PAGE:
Like mother, like daughter
VICTOR — Alex Zepkowski had heard the stories before. But it couldn’t happen with her, or could it?
Zepkowski’s mother, Arlene McDonald, went into labor quickly 29 years ago. So quickly, in fact, that she ended up giving birth to daughter Alex in their home, with the assistance of a friend and her mother while her husband, who was a volunteer firefighter for Farmington, rushed home as he heard the call come in over the radio. Adding to family lore is that McDonald’s sister once gave birth on the side of the road on her way to the hospital.
But the first two Zepkowski boys, Tucker, 9, and Graysen, 6, were born traditionally, although they did come quickly. And Zepkowski had no reason to think otherwise with her and husband Curt’s third child, who was supposed to arrive a bit later on this month.
But at 1:19 a.m. Wednesday, Aug. 19, Kohen Remy Zepkowski — all 8 pounds, 4 ounces and 20 inches long of him — came into the world in their home, about a week and a half early and with only a 30-minute time window from when labor started.
And yes, Zepkowski’s parents — dad called 911 and mom helped deliver — were there to help.
“He just wanted to join us Earth-side,” Zepkowski said, laughing. “He was ready.”
The birth happened so fast that by the time an ambulance from Honeoye Falls arrived — a Victor Farmington Ambulance was on another call, but its fly car did show up — joined by Fishers first responders and two Ontario County sheriff’s deputies, Kohen was there to greet them.
“It was a full house,” Zepkowski said. “I think they were all surprised that he was already here by the time they got here. They were all awesome helps.”
Curt Zepkowski, who is a dispatcher with the Ontario County 911 system, remembered a conversation he and his wife had about him going to work that night after he asked her if she thought it was going to happen.
“She said, ‘Go to work. It’s not going to happen,’” he said. “An hour into work I got a call from her.”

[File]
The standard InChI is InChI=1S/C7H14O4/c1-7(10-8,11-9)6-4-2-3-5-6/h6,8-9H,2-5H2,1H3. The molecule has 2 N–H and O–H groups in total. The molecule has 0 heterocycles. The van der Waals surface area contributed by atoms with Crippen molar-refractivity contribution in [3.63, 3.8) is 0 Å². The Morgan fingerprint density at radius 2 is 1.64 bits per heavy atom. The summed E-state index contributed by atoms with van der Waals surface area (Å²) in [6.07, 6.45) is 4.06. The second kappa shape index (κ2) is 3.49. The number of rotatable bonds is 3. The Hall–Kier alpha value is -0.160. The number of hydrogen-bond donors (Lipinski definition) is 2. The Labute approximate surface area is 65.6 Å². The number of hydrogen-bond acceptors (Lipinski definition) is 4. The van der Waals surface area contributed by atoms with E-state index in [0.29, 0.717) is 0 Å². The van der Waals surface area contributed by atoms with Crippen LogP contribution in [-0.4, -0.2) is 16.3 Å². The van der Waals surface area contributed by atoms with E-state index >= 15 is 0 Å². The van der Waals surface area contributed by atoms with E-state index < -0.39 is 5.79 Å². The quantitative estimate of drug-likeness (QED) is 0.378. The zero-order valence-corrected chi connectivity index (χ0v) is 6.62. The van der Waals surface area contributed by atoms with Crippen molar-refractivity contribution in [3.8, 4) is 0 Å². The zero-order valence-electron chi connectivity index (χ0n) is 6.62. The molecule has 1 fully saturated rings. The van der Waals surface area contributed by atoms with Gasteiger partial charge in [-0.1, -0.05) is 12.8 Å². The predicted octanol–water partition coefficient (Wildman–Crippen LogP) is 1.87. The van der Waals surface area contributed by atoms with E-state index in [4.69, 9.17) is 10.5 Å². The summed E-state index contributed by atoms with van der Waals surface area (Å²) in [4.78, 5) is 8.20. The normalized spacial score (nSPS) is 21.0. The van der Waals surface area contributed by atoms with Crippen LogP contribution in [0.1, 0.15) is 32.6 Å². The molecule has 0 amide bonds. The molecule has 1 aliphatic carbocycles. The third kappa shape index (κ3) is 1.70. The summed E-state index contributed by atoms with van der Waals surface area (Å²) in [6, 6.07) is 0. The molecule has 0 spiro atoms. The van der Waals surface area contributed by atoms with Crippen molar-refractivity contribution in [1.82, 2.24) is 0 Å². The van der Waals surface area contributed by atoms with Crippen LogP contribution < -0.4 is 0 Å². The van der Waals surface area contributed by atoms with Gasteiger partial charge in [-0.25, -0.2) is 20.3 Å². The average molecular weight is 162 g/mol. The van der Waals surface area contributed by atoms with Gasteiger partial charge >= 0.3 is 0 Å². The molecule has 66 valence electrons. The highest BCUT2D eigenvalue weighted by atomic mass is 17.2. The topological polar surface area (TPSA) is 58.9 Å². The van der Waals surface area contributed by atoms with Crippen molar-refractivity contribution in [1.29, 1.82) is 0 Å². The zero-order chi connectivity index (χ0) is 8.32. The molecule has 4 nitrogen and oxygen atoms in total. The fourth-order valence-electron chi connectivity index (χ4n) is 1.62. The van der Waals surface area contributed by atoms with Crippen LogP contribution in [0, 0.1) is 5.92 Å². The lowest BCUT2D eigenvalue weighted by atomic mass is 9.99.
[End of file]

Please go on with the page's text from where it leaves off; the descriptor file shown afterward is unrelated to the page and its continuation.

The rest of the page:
At first, the plan was to meet up at the hospital. But on his way, a co-worker tipped him off that he’d better head home.
“I was not so much nervous but excited,” he said. “Now that he’s here, I would say blessed. The boys are big brothers, the way we figured they would be.”
And helpful big brothers at that. Sometimes they burp their baby brother and sometimes they even help change him. Most times, they snuggle with and hold him.
“Because I like to,” said Graysen, who woke up that morning in time to see his new brother and mother head off to the hospital. “And to be nice.”
“He’s so cute,” said Tucker, who was excited to hear he was born at home. “It’s funny when he cries.”
Because of the COVID-19 pandemic, Zepkowski was not allowed visitors while in the hospital. And there were no traditional celebration gatherings, such as a baby shower, in the days leading up to the big day.
But the two boys were able to use Facetime to check on their mother and baby brother while they were in the hospital, which was nice, she said.
“It’s definitely an odd time,” she said.
Curt, who in the past has fielded calls leading up to the birth but not an actual delivery, was to return to work Monday, rejoining colleagues Matthew Speers, who took the call from the Zepkowski home originally, and Sabrina Maio-Kissell, who dispatched the call for emergency medical service.
And now the family has their own “Can you believe it?” birth story to share.
“A family full of good stories,” Zepkowski said.